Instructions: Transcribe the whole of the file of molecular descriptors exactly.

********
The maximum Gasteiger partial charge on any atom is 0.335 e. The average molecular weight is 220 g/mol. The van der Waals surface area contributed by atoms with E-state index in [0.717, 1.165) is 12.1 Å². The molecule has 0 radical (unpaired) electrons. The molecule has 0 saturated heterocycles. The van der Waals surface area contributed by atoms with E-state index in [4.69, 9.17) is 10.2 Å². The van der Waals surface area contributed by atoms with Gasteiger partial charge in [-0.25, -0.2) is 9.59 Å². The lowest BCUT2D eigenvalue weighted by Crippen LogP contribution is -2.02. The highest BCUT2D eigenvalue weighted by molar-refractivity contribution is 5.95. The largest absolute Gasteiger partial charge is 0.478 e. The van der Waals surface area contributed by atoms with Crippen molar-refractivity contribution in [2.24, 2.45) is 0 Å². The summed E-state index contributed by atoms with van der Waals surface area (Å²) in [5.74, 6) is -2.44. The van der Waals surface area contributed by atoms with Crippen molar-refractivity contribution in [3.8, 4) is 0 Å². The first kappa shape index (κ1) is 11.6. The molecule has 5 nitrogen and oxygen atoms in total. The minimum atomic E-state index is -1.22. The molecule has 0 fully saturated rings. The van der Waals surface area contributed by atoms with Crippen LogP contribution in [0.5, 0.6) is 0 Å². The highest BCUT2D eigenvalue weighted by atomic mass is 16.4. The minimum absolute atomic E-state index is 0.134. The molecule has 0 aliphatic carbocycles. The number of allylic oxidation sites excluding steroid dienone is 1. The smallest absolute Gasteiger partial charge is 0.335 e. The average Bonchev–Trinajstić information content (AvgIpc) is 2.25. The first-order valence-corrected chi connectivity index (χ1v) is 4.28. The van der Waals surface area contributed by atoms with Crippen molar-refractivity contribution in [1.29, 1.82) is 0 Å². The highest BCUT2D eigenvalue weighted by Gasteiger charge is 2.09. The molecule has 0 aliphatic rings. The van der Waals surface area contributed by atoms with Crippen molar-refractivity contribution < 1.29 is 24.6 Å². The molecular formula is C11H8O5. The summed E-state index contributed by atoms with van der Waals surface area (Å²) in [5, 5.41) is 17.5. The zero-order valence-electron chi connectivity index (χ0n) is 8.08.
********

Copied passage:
The maximum Gasteiger partial charge on any atom is 0.335 e. The average molecular weight is 220 g/mol. The van der Waals surface area contributed by atoms with E-state index in [0.717, 1.165) is 12.1 Å². The molecule has 0 radical (unpaired) electrons. The molecule has 0 saturated heterocycles. The van der Waals surface area contributed by atoms with E-state index in [4.69, 9.17) is 10.2 Å². The van der Waals surface area contributed by atoms with Gasteiger partial charge in [-0.25, -0.2) is 9.59 Å². The lowest BCUT2D eigenvalue weighted by Crippen LogP contribution is -2.02. The highest BCUT2D eigenvalue weighted by molar-refractivity contribution is 5.95. The largest absolute Gasteiger partial charge is 0.478 e. The van der Waals surface area contributed by atoms with Crippen molar-refractivity contribution in [2.24, 2.45) is 0 Å². The summed E-state index contributed by atoms with van der Waals surface area (Å²) in [5.74, 6) is -2.44. The van der Waals surface area contributed by atoms with Crippen molar-refractivity contribution in [3.8, 4) is 0 Å². The first kappa shape index (κ1) is 11.6. The molecule has 5 nitrogen and oxygen atoms in total. The minimum atomic E-state index is -1.22. The molecule has 0 fully saturated rings. The van der Waals surface area contributed by atoms with Crippen LogP contribution in [0.5, 0.6) is 0 Å². The highest BCUT2D eigenvalue weighted by atomic mass is 16.4. The minimum absolute atomic E-state index is 0.134. The molecule has 0 aliphatic carbocycles. The number of allylic oxidation sites excluding steroid dienone is 1. The smallest absolute Gasteiger partial charge is 0.335 e. The average Bonchev–Trinajstić information content (AvgIpc) is 2.25. The first-order valence-corrected chi connectivity index (χ1v) is 4.28. The van der Waals surface area contributed by atoms with Crippen molar-refractivity contribution in [1.29, 1.82) is 0 Å². The highest BCUT2D eigenvalue weighted by Gasteiger charge is 2.09. The molecule has 0 aliphatic rings. The van der Waals surface area contributed by atoms with Crippen molar-refractivity contribution < 1.29 is 24.6 Å². The molecular formula is C11H8O5. The summed E-state index contributed by atoms with van der Waals surface area (Å²) in [5, 5.41) is 17.5. The zero-order valence-electron chi connectivity index (χ0n) is 8.08.